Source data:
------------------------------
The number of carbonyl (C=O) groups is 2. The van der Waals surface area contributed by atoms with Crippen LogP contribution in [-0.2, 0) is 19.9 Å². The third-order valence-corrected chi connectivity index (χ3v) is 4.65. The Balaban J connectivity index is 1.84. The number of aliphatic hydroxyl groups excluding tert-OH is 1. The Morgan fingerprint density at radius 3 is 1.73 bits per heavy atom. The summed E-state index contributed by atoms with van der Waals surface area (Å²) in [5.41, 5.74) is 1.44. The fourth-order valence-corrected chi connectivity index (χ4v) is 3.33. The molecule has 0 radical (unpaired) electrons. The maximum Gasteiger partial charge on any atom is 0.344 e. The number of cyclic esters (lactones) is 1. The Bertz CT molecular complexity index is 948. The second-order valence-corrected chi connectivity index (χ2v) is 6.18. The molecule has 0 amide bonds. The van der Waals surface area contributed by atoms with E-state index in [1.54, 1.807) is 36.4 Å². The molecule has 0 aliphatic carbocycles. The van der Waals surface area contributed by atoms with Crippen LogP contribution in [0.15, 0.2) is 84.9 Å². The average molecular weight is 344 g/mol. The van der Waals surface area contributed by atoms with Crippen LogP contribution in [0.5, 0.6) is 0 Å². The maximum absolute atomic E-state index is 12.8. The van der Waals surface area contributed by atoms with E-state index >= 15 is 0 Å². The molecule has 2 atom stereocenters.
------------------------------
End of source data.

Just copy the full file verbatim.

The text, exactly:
The number of carbonyl (C=O) groups is 2. The van der Waals surface area contributed by atoms with Crippen LogP contribution in [-0.2, 0) is 19.9 Å². The third-order valence-corrected chi connectivity index (χ3v) is 4.65. The Balaban J connectivity index is 1.84. The number of aliphatic hydroxyl groups excluding tert-OH is 1. The Morgan fingerprint density at radius 3 is 1.73 bits per heavy atom. The summed E-state index contributed by atoms with van der Waals surface area (Å²) in [5.41, 5.74) is 1.44. The fourth-order valence-corrected chi connectivity index (χ4v) is 3.33. The molecule has 0 radical (unpaired) electrons. The maximum Gasteiger partial charge on any atom is 0.344 e. The number of cyclic esters (lactones) is 1. The Bertz CT molecular complexity index is 948. The second-order valence-corrected chi connectivity index (χ2v) is 6.18. The molecule has 0 amide bonds. The van der Waals surface area contributed by atoms with E-state index in [1.54, 1.807) is 36.4 Å². The molecule has 0 aliphatic carbocycles. The van der Waals surface area contributed by atoms with Crippen LogP contribution in [0.15, 0.2) is 84.9 Å². The average molecular weight is 344 g/mol. The van der Waals surface area contributed by atoms with Crippen LogP contribution in [0.5, 0.6) is 0 Å². The maximum absolute atomic E-state index is 12.8. The van der Waals surface area contributed by atoms with E-state index >= 15 is 0 Å². The molecule has 2 atom stereocenters.